Is Sushi “Diet” Friendly? The Dos & Don’ts of Sushi

POSTED BY nutritionallyfit | Apr, 25, 2016 |


The widespread craze for sushi has everyone convinced it’s healthy. I counsel a lot on sushi. While sushi restaurants do offer plenty of healthy options, not everything is “diet” friendly.

If you’re not careful a sushi meal could easily top 1,000 calories. With that in mind, the next time you go out for sushi, here’s what to do and not do.

Do choose salmon and tuna. Fatty fish like these have some of the highest amount of omega 3’s.

Don’t ask for spicy or crunchy roll. Believe it or not spicy usually means they have added spicy mayonnaise; high fat, high calorie. Crunchy rolls have been deep fried. And, yes that delicious crunchy coating will cost you 300-400 calories per six-piece serving. Want spicy add wasabi.

Do avocado. Avocados are high in potassium and a good source of vitamin E. But remember, it’s also a fat so be smart and don’t overdue it.

Don’t go crazy with the sake. Although this Japanese beverage seems harmless, it is more along the line of drinking a cocktail than a glass of wine. Six ounces of sake is about 234 calories versus a five ounce serving of wine, around 120 calories.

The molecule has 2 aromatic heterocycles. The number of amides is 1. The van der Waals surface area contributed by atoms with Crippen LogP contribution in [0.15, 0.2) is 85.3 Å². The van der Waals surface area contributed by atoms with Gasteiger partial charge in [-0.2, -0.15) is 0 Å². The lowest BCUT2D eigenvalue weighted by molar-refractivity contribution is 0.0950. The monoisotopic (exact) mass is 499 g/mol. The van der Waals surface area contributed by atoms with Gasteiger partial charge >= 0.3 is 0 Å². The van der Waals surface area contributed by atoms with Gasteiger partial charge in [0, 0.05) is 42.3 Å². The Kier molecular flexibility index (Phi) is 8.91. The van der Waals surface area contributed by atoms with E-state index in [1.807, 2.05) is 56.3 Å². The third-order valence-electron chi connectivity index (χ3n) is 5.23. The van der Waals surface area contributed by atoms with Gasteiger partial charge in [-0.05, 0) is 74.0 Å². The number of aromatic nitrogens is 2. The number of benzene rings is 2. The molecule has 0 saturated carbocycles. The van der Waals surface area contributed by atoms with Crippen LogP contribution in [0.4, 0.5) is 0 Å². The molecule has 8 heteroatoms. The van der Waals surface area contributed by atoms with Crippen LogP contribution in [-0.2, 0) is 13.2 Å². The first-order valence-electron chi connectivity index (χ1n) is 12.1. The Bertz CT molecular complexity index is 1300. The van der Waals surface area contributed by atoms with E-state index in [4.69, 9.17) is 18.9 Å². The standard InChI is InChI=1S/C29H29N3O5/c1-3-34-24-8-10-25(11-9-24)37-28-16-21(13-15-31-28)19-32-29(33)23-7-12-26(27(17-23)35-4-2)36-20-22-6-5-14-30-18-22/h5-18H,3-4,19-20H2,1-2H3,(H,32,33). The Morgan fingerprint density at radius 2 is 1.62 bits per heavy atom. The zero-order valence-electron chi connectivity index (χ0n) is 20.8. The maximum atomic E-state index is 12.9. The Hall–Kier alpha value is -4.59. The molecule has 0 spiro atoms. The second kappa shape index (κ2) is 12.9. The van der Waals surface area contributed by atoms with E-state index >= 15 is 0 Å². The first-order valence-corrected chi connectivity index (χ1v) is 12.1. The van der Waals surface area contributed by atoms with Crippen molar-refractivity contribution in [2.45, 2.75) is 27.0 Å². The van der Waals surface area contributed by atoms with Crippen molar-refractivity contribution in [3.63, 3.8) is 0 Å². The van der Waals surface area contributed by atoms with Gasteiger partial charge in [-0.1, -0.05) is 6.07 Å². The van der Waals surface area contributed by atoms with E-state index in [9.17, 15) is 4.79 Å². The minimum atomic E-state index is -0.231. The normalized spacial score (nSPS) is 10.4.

Do order edamame. A healthy pre-sushi snack. A half-cup shelled edamame punches up the fiber: 9 grams, the same amount you will find in 4 slices of whole-wheat bread. It’s high in protein and iron and has almost as much as a four ounce piece of chicken breast.

Do brown rice. Brown rice is the way to go, it’s higher in soluble fiber than white rice and essential to a heart healthy diet. Traditional sushi rice (white) is made with sugar and rice vinegar. There is approximately one tablespoon of sugar for each cup of sushi rice. So the rice in one roll alone contains 240 calories.

Do opt for soup and salad. Filling up on miso soup and mixed greens or seaweed salad is an excellent way to add fiber, calcium, potassium, vitamin A, C and B vitamins.

Do order sashimi. Sashimi has more protein and omega 3’s and drastically cuts the carbs.

Good sushi roll options:

  • Tuna rolls (not “spicy” tuna)
  • Rainbow rolls
  • California rolls made with real crab

Worst sushi rolls:

  • Crunchy or tempura rolls
  • Spicy tuna rolls
  • Philadelphia rolls
  • Spider rolls
  • Dynamite rolls



TAGS : Food Glendale Dietitian healthy Nutrition registered dietitian restaurant sushi

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